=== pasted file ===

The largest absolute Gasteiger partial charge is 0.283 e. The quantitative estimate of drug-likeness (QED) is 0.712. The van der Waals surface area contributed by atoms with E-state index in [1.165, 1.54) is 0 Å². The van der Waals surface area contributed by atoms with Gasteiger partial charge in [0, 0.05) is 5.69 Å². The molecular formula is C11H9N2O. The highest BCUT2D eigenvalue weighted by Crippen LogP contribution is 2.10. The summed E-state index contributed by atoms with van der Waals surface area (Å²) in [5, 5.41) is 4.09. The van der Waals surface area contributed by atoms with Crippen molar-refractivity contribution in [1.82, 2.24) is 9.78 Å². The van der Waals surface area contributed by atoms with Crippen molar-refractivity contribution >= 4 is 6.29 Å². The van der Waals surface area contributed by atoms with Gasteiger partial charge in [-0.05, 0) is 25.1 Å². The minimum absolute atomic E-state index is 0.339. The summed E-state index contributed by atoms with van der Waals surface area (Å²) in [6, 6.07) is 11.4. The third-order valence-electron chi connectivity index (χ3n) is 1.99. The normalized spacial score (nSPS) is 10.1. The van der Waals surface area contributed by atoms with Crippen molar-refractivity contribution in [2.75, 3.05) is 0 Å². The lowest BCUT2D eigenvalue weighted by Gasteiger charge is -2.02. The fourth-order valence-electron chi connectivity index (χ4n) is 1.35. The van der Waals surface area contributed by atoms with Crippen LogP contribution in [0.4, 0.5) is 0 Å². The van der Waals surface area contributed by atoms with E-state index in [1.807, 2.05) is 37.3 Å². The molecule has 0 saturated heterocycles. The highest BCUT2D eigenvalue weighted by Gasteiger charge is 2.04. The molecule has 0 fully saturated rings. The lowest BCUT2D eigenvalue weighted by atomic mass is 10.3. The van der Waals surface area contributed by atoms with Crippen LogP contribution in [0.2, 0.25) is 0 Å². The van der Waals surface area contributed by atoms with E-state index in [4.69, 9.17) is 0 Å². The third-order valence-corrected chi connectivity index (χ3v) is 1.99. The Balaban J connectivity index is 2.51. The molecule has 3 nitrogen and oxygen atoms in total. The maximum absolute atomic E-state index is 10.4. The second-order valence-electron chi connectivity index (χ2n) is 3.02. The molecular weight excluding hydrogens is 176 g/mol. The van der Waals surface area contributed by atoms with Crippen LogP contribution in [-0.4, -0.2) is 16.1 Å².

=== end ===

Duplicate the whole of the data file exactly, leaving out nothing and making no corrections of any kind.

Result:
The largest absolute Gasteiger partial charge is 0.283 e. The quantitative estimate of drug-likeness (QED) is 0.712. The van der Waals surface area contributed by atoms with E-state index in [1.165, 1.54) is 0 Å². The van der Waals surface area contributed by atoms with Gasteiger partial charge in [0, 0.05) is 5.69 Å². The molecular formula is C11H9N2O. The highest BCUT2D eigenvalue weighted by Crippen LogP contribution is 2.10. The summed E-state index contributed by atoms with van der Waals surface area (Å²) in [5, 5.41) is 4.09. The van der Waals surface area contributed by atoms with Crippen molar-refractivity contribution in [1.82, 2.24) is 9.78 Å². The van der Waals surface area contributed by atoms with Crippen molar-refractivity contribution >= 4 is 6.29 Å². The van der Waals surface area contributed by atoms with Gasteiger partial charge in [-0.05, 0) is 25.1 Å². The minimum absolute atomic E-state index is 0.339. The summed E-state index contributed by atoms with van der Waals surface area (Å²) in [6, 6.07) is 11.4. The third-order valence-electron chi connectivity index (χ3n) is 1.99. The normalized spacial score (nSPS) is 10.1. The van der Waals surface area contributed by atoms with Crippen molar-refractivity contribution in [2.75, 3.05) is 0 Å². The lowest BCUT2D eigenvalue weighted by Gasteiger charge is -2.02. The fourth-order valence-electron chi connectivity index (χ4n) is 1.35. The van der Waals surface area contributed by atoms with Crippen LogP contribution in [0.4, 0.5) is 0 Å². The van der Waals surface area contributed by atoms with E-state index in [1.807, 2.05) is 37.3 Å². The molecule has 0 saturated heterocycles. The highest BCUT2D eigenvalue weighted by Gasteiger charge is 2.04. The molecule has 0 fully saturated rings. The lowest BCUT2D eigenvalue weighted by atomic mass is 10.3. The van der Waals surface area contributed by atoms with Crippen LogP contribution in [0.2, 0.25) is 0 Å². The van der Waals surface area contributed by atoms with E-state index in [4.69, 9.17) is 0 Å². The third-order valence-corrected chi connectivity index (χ3v) is 1.99. The Balaban J connectivity index is 2.51. The molecule has 3 nitrogen and oxygen atoms in total. The maximum absolute atomic E-state index is 10.4. The second-order valence-electron chi connectivity index (χ2n) is 3.02. The molecular weight excluding hydrogens is 176 g/mol. The van der Waals surface area contributed by atoms with Crippen LogP contribution in [-0.4, -0.2) is 16.1 Å².